Cloudy vision, clear future

Anderson Glover was diagnosed with congenital cataracts when he was 8 months old, but specialized treatment from UAB has provided new vision for a bright and happy child. 

Anderson StreamAnderson was diagnosed with congenital cataracts as an infant.
Written by: Jessica Martindale

Pediatricians told Melissa and Brandon Glover their son Anderson had developed congenital cataracts and there was not much they could do. 

Congenital cataracts, an opacification of the eye lens, are typically diagnosed at birth or infancy. As an embryo’s eye begins to form, a blood vessel develops that runs through the gel of the eye and functions much like an umbilical artery. The vessel inserts in the developing lens and surrounds it with nourishing blood vessels. This is similar to an umbilical cord; but instead, this cord nourishes the lens, says Martin S. Cogen, M.D., professor and division chief of pediatric ophthalmology and strabismus in the University of Alabama at Birmingham Department of Ophthalmology. Typically, after the lens is fully developed, this artery is not needed anymore, and disappears near the second trimester.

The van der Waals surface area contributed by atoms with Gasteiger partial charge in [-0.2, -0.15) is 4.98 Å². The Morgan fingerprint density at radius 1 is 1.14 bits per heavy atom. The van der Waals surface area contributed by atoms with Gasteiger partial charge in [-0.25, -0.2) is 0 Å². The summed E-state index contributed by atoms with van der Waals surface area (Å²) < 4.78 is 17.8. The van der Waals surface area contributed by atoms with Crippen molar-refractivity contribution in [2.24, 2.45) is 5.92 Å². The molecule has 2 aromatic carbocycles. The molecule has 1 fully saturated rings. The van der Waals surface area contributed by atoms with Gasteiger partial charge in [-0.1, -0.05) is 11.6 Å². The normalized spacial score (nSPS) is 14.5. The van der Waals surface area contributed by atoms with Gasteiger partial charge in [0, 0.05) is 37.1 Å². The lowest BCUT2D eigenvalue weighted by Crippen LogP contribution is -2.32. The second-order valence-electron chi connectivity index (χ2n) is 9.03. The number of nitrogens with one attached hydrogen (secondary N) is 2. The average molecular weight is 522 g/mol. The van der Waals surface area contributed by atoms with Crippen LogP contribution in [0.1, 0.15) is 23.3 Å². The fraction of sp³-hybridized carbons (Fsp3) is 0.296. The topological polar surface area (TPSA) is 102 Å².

Once in a while, this process goes awry and part of the artery does not disappear properly, leaving a defect in the lens. This defect progresses and eventually forms a cataract in the eye, continuing to cloud the lens until the child can no longer see.

This is one of the more common forms and causes of congenital cataracts in children and exactly what happened to Anderson.

After some research, the Glovers decided to travel from their home in Knoxville, Tenn., to see Cogen at Callahan Eye Hospital at UAB in 2011.

“He was a straight shooter from the start,” Melissa said. “He explained our options from worst- to best-case scenario. He told us what this meant for our child, and gave us hope and a chance to correct Anderson’s vision. And that is all we needed.”

During the visit, the Glovers decided to go ahead with cataract surgery using an artificial lens implant.